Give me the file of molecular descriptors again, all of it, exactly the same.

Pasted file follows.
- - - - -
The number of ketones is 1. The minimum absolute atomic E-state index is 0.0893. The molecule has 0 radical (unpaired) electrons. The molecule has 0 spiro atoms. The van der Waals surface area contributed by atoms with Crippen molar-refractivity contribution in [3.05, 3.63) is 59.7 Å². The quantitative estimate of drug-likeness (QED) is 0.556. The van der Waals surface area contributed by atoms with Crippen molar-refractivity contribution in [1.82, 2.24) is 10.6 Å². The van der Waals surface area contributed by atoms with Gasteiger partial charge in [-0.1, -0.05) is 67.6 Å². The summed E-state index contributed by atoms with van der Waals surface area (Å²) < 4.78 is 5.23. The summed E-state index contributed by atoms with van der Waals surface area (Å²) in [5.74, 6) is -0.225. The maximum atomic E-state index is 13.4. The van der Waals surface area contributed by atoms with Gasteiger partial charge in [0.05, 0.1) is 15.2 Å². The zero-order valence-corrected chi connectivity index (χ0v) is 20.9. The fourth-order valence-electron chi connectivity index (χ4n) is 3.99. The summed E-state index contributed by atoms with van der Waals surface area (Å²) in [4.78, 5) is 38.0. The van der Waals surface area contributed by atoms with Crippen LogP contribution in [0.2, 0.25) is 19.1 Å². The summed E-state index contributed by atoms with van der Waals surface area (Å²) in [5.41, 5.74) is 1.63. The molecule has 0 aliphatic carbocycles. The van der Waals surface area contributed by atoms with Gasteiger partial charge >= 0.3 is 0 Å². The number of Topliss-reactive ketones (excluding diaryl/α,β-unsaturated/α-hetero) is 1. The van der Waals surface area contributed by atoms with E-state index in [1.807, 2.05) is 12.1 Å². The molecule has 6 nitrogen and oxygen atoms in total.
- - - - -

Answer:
The number of ketones is 1. The minimum absolute atomic E-state index is 0.0893. The molecule has 0 radical (unpaired) electrons. The molecule has 0 spiro atoms. The van der Waals surface area contributed by atoms with Crippen molar-refractivity contribution in [3.05, 3.63) is 59.7 Å². The quantitative estimate of drug-likeness (QED) is 0.556. The van der Waals surface area contributed by atoms with Crippen molar-refractivity contribution in [1.82, 2.24) is 10.6 Å². The van der Waals surface area contributed by atoms with Gasteiger partial charge in [-0.1, -0.05) is 67.6 Å². The summed E-state index contributed by atoms with van der Waals surface area (Å²) < 4.78 is 5.23. The summed E-state index contributed by atoms with van der Waals surface area (Å²) in [5.74, 6) is -0.225. The maximum atomic E-state index is 13.4. The van der Waals surface area contributed by atoms with Gasteiger partial charge in [0.05, 0.1) is 15.2 Å². The zero-order valence-corrected chi connectivity index (χ0v) is 20.9. The fourth-order valence-electron chi connectivity index (χ4n) is 3.99. The summed E-state index contributed by atoms with van der Waals surface area (Å²) in [4.78, 5) is 38.0. The van der Waals surface area contributed by atoms with Crippen LogP contribution in [0.2, 0.25) is 19.1 Å². The summed E-state index contributed by atoms with van der Waals surface area (Å²) in [5.41, 5.74) is 1.63. The molecule has 0 aliphatic carbocycles. The van der Waals surface area contributed by atoms with Gasteiger partial charge >= 0.3 is 0 Å². The number of Topliss-reactive ketones (excluding diaryl/α,β-unsaturated/α-hetero) is 1. The van der Waals surface area contributed by atoms with E-state index in [1.807, 2.05) is 12.1 Å². The molecule has 6 nitrogen and oxygen atoms in total.